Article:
Young South Otago apiarist Reagan Martin has a bee-utiful thing going on with those winged pollinators and honey makers that our planet can't do without.
The 22-year-old Owaka man, who now works for Midlands Apiaries near Ashburton in Canterbury, returns home to the Catlins frequently to help with the family business, Martin Farm Honey.
It's where it all began for this accomplished beekeeper, who loved helping his dad Trevor tend the family hives, when he was just a teenager.
Bitten by the bee bug, he left South Otago High School at 17 with an NCEA Level 2, to become a trainee at Greenvale Apiaries Waikaka near Gore. During that time he also studied for a certificate in apiculture. He made the move to Canterbury, the crop seed bowl of New Zealand a year ago, for career advancement, where he is the Midlands Apiaries' beekeeper team leader. There he's breeding bees for seed rather than honey production.
"Up there we target bees for pollination, not honey flow; that's the difference between the two places."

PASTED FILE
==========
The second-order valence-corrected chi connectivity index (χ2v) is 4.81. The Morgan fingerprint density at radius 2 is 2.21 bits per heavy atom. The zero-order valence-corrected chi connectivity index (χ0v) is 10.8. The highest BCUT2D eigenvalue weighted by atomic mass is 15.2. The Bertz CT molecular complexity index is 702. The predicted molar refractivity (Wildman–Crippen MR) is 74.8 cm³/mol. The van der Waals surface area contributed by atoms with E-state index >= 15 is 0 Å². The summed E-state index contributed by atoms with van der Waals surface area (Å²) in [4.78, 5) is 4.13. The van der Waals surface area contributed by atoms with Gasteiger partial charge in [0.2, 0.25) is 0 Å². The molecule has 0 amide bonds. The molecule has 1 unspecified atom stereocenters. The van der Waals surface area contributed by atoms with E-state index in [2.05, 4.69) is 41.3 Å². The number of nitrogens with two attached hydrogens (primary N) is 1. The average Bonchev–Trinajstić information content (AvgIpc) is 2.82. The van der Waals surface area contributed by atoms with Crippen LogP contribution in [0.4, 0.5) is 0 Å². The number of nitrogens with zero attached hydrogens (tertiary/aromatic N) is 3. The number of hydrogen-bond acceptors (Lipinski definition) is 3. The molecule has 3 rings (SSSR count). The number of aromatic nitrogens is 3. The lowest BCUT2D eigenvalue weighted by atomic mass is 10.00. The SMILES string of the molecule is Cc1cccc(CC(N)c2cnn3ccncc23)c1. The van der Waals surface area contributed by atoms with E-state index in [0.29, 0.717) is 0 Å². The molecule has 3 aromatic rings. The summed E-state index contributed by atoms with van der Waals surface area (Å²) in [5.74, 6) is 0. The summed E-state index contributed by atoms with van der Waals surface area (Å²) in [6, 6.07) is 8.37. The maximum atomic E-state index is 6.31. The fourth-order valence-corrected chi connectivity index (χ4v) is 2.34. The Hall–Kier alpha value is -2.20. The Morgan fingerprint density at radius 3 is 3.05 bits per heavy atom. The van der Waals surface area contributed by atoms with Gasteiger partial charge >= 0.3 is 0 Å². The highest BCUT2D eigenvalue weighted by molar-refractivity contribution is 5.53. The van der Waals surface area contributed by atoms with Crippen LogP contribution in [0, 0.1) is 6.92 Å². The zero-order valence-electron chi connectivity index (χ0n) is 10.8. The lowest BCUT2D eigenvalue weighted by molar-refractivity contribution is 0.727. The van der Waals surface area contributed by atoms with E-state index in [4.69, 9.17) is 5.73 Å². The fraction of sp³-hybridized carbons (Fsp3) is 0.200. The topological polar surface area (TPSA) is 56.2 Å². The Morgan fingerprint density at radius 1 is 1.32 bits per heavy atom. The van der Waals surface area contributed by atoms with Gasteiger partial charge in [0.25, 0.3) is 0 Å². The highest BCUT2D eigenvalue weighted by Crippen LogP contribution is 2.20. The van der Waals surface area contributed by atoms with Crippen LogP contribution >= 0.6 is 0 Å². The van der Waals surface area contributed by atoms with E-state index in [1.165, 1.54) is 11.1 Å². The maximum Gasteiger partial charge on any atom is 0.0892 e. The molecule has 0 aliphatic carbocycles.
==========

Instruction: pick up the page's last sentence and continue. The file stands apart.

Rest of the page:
The operations are set up quite differently as a result. Working in the pollination aspect of the bee industry highlights the fact that you don't get the things we take for granted, such as carrots, radish, canola and clover seed if you don't have bees; honey bees are used for much of the commercial pollination that occurs in New Zealand.
Bees have given him some international adventures. Two and half years ago, he spent the northern hemisphere summer in Saskatchewan, in west-central Canada's prairie and forest lands.
He encountered bears, who go after the hives, not just for the honey, but for the baby bees.
There he even unpacked the first boxes of New Zealand queen bees ever exported from the South Island.
It was a buzz to open up a crate, and to see that most of these regal insects had survived the journey.
He got involved with the winter planting of a bee-friendly farm shelter to get people thinking about ways to attract bees.
While in the United States the following year, he learned about the mass migration of hives transported by trucks all over the country, particularly to California's almond growing areas, for commercial pollination.
Looking towards the future, Reagan's keen to learn more about genetics and the science behind producing queen bees. It's safe to say he loves his bees.
"Bees are like babies. You feed them, then you put them to bed for winter, and you take care of them."